Contrary to NJCYP's argument, the exemption in OPRA for personnel records does not address whether the records are discoverable in this lawsuit. The exemption does not immunize personnel records from discovery, nor does it cloak the records with a privilege to justify their non-production. The referenced OPRA exception merely excludes the personnel records of government employees from being designated as a government record and subject to OPRA. OPRA "embodies the public policy of New Jersey that 'government records shall be readily accessible for inspection, copying or examination by the citizens of this State ... for protection of the public interest.'" MAG Entertainment, LLC v. Division of Alcoholic Beverage Control, 375 N.J.Super. 534, 544 (App.Div. 2005) (quoting N.J.S.A. 47:1A-1). Government records, as defined by OPRA, are available to any citizen without regard to the citizen's purpose or interest. Id. at 545. However, even though personnel records may not be obtained under OPRA, records that are not available under OPRA may be available through standard discovery in the course of litigation and vice versa. See Mid-Atlantic Recycling Technologies, Inc. v. City of Vineland, 222 F.R.D. 81, 85 (D.N.J. 2004) (holding that federal discovery rules governing plaintiff's lawsuit did not preclude plaintiff from requesting documents from defendant through OPRA even though they may not have been available through discovery); MAG Entertainment, 375 N.J.Super. at 543 (New Jersey provides access to public records in three distinct ways, through the citizen's common law right of access, OPRA and discovery procedures applicable to civil disputes. Records that are not available under one approach may be available through another).

The unavailability of personnel records through OPRA does not preclude Plaintiff's access to the records through standard discovery. If the information contained in defendant's personnel file is relevant to issues in this case the information must be produced. There is no legal authority that bars a plaintiff from discovering relevant information in a defendant's personnel file. See Jones v. DeRosa, 238 F.R.D. 157, 164 (D.N.J. 2006) (holding that the personnel and internal affairs records of defendant police officers were relevant to plaintiff's civil rights claims and, therefore, were discoverable); Scouler v. Craig, 116 F.R.D. 494, 496 (D.N.J. 1987) (holding that portions of a police officer's personnel file regarding investigations into incidents, complaints against the officer and performance evaluations were not protected from disclosure by governmental immunity). In addition, any claim of governmental privilege "[m]ust be so meritorious as to overcome the fundamental importance of a law meant to insure each citizen from unconstitutional state action." Scouler, 116 F.R.D. at 496 (quoting Wood v. Breier, 54 F.R.D. 7, 13 (E.D.Wis. 1972)). This is not the case here. Sergeant Marshall's right to privacy does not take precedence over Plaintiff's right to assert and protect her civil rights through this litigation.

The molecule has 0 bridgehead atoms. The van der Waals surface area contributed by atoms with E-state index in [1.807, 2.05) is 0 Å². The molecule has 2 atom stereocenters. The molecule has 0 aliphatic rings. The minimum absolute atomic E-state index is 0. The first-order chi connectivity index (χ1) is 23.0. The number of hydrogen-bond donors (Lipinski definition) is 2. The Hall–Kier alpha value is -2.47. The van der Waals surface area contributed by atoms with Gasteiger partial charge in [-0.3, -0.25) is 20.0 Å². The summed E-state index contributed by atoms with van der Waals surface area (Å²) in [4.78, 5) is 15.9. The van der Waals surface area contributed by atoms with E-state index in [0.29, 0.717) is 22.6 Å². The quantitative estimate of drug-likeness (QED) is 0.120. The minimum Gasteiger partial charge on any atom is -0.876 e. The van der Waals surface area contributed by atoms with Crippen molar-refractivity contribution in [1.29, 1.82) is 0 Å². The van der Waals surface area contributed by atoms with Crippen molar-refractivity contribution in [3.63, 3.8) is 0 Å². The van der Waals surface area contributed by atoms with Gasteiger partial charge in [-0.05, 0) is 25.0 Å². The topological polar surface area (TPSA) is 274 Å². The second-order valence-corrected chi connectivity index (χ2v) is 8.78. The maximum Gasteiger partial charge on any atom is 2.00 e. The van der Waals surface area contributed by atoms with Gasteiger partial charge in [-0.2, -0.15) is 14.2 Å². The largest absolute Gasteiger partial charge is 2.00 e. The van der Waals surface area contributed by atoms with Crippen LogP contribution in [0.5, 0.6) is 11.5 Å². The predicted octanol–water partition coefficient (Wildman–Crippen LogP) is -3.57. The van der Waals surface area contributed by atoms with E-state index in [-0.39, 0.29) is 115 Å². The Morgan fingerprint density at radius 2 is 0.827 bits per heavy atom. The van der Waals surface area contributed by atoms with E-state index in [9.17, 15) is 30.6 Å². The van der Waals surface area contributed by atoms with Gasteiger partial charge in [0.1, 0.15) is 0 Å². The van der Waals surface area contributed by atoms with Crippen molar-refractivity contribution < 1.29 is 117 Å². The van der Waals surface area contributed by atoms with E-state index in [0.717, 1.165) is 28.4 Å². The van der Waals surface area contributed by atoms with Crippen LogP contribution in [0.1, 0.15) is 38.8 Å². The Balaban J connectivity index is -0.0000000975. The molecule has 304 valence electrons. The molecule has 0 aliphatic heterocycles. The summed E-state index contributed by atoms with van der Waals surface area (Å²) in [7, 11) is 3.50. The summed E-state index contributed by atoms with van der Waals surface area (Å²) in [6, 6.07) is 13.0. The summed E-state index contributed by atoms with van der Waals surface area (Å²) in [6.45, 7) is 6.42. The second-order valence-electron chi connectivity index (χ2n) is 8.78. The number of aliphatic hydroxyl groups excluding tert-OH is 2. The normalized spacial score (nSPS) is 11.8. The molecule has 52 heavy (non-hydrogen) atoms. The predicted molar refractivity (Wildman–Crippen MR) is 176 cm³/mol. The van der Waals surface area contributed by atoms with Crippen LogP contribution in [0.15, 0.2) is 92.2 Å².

While Defendant does not specifically challenge the overall relevance of the requested records, the Court is hesitant to provide Plaintiff with blanket access to all of Sergeant Marshall's personnel records. The relevancy of certain documents must be "viewed in light of the allegations of the complaint." Scouler, 116 F.R.D. at 496. Any past complaints, performance evaluations, disciplinary proceedings or general information about Sergeant Marshall's hiring and training are highly relevant to Plaintiff's claims. However, Sergeant Marshall's personal information, such as any benefits, salary, or medical information, is not relevant to Plaintiff's claims. In addition, the Court is cognizant of the potential infringement upon Sergeant Marshall's right to privacy. Therefore, Sergeant Marshall's personnel records shall be deemed confidential and may only be disclosed to attorneys, parties and experts in this litigation and may only be used for purposes of this litigation.

On the other hand, Plaintiff has not demonstrated that the personnel file of Sergeant Cobb is relevant to any claims or allegations in Plaintiff's Complaint. Plaintiff has not alleged any individual wrongdoing on the part of Sergeant Cobb and he is not a party in the case. Plaintiff argues that Sergeant Cobb's personnel records are relevant because they "may further establish that [NJCYP] was generally negligent in its hiring process, supervision, training and retention of individuals." (See Plaintiff's Brief at 6). Sergeant Cobb's relevance to this case, if any, appears to be limited to his alleged interaction with another cadet. Plaintiff's Motion fails to provide any information on whether Sergeant Cobb was involved in the training or hiring of Sergeant Marshall or whether he was somehow involved in the incident between Sergeant Marshall and Plaintiff. Based upon the limited information provided by Plaintiff, the Court is not persuaded that the personnel records of Sergeant Cobb are relevant to the allegations in Plaintiff's Complaint. Sergeant Cobb's knowledge of the incident, any complaints against Sergeant Marshall, ...